Murder mayhem mystery in Hopkins
Friday, November 2nd, 2012
Submitted by Glenn Tillett
Hopkins Village, Tuesday, October 30, 2012 – Sergeant Wilfredo Ferrufino, the Officer in Charge of the Criminal Investigation Branch for the Southern Formation of the Belize Police Department, is clearly perplexed and deeply concerned.
In an interview on Monday, October 29th, while standing in front of the Hopkins Village, Stann Creek District, police station, the officer was clear that while they had detained “several persons” for interrogation regarding the vicious machete assault last Saturday evening that had left one man dead, and a woman and her children severely injured, he was still at a loss to fully understand what had happened.
The official police release’s cryptic language belies the horror being visited on this once isolated fishing village: “On Sat 27th October 2012 between 5 and 5:30 pm, 36 year old Olivia Coc and her two children a 13 year old female and a 5 year old male coming back from fishing in Hopkins when they were ambushed by an unknown man wielding a machete. Olivia received injuries to her mouth, right hand and reportedly lost 4 of her fingers on her left hand. While her daughter received a cut wound to the neck and her son a cut wound to the right hand. They were all taken to the Southern Regional Hospital where they are in stable condition. A little later 25 yr old Abelino Barnaby Garcia was reportedly on his way back from work at a local resort in Hopkins where he met an unknown assailant who inflicted several fatal chop wounds to Garcia. Garcia was taken to the Southern Regional Hospital where he was pronounced dead at 6 pm on 27.10.12. Police have detained two men for questioning.”
The bottom line for Sergeant Wilfredo Ferrufino is that there’s homicidal maniac on the loose in the village and they have no idea why he lay in wait for a family of three, a mother with her two children and then literally chopped a passerby to death.
As of today their injuries, both physical and psychological were too severe for the police investigators to get more than brief vague descriptions from the wounded and traumatized.
The Coc family is very poor, living in a small shack with no electricity or running water. They are fairly recent émigrés to this traditionally Garifuna village and have been eking out a livelihood, supplementing their meager income by fishing and foraging. They were reportedly returning along a narrow feeder road on two bicycles from a day long fishing trip to the nearby Sittee River mouth and then the beach, when they were attacked from behind by a “dark skinned man”.
According to the astronomical charts, sunset on Saturday evening was at 5:23pm which meant that the attacks happened in the gloom of the twilight. But a 97.4% near full moon rose at 4pm to perhaps provide just enough light for their attacker but not enough in the chaos and confusion engendered by surprise and terror for the victims to clearly identify and describe their attacker.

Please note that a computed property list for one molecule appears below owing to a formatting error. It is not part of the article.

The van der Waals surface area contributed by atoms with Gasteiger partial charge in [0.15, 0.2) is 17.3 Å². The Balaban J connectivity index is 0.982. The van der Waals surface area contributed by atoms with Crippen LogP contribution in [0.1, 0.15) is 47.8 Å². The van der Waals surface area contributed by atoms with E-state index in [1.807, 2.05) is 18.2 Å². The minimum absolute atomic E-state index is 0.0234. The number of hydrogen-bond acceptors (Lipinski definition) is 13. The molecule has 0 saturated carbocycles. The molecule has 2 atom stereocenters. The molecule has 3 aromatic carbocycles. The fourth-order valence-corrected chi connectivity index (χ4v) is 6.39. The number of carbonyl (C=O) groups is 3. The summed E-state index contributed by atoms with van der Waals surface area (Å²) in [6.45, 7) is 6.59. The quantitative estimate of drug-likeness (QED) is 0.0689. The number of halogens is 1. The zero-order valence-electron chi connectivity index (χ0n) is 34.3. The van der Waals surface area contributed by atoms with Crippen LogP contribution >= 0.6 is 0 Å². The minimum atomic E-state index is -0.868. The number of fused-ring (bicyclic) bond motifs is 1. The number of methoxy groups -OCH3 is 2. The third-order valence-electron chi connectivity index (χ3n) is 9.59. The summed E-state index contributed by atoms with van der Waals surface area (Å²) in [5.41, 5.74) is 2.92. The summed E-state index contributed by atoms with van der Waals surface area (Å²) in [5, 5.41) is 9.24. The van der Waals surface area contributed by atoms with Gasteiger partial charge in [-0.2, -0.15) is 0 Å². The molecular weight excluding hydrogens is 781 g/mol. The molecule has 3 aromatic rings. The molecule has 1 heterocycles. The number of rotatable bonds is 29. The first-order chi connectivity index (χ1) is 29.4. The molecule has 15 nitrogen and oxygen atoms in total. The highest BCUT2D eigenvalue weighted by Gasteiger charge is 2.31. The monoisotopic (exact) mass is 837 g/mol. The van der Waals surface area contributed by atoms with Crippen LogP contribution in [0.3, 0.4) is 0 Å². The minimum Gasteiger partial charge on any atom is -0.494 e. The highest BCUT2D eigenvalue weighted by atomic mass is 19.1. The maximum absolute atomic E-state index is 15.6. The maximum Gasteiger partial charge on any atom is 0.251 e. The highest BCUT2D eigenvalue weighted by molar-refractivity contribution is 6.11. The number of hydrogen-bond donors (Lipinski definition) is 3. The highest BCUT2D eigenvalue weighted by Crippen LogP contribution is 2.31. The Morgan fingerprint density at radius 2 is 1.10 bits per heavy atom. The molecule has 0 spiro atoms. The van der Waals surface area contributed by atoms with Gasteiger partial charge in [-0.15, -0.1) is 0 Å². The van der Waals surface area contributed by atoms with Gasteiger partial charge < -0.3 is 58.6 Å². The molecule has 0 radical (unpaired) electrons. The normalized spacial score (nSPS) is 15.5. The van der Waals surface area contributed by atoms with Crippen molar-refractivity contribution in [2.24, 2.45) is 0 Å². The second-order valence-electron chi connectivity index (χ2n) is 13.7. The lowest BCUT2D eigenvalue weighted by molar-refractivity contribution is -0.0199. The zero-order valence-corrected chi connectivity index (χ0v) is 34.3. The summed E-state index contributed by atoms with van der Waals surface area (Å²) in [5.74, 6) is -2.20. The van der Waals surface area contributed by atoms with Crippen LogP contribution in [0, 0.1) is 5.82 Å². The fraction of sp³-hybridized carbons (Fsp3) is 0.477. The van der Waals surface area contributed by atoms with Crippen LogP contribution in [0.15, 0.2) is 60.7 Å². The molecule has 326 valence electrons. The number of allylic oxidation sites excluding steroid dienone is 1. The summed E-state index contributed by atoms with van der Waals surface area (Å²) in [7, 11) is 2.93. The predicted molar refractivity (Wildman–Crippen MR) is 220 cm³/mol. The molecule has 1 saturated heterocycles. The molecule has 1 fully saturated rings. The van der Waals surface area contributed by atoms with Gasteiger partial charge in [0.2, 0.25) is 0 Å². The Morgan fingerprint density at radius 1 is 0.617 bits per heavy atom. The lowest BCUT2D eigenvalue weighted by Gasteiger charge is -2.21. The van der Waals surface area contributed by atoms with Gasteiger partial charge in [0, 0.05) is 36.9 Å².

In the aftermath three locks of hair presumably severed from 13 year old girl’s head was seen lying on the road, testimony to the swift savagery visited on them.
An eyewitness described hearing the screams of the women and the panicked cries of the five year old child who apparently was chased as he fled into the nearby bushes in a desperate bid to escape. Police believe that the child’s flight may have led him and the murderer to a passer by, Abelino Barnaby Garcia, who had just been dropped off on the main road by his work colleagues and was taking a short cut home through a narrow path that intersected the main road at one end, and the road to the beach at the other.
Garcia was chopped to the head and neck. He reportedly bled to death before reaching the emergency room at the Southern Regional Hospital.
The police officers who reportedly responded to the scene in the aftermath of the attack did not search the high bush and shrubbery in the dark for the attacker.
The father and husband of the Coc family had left the fishing party earlier and had gone home while they had detoured to the beach. Sergeant Wilfredo Ferrufino admitted that he was their first and chief suspect but there was no evidence other than the conclusion of traditional police methodology to suspect him.
There was no information as to the identity of the other suspected person detained.
Hopkins Village is a Garifuna settlement village that just 50 years ago was only accessible by sea. Just 25 years ago it was nearly 100% a homogeneous population. Today it is home to a diverse population of residents, North American tourists and expatriate retirees, Chinese businessmen, as well as Mayan, Mestizos and Kriol who work at the resorts or for the public service bureaucracy.
It is increasingly being visited on a daily basis by delivery and service personnel from all over the country, salesmen, politicians and just vacationers, particularly since it is a fairly popular destination for day trippers.
Remarkably the presence of a fairly conspicuous group of the Anti-Drug Unit personnel who has been in the area for over a week conducting operations was no deterrent to the homicidal maniac. Indeed this singular fact must weigh heavily in Sergeant Wilfredo Ferrufino calculations as he tries to discover and apprehend a maniac on the loose, hoping that he will not strike again.
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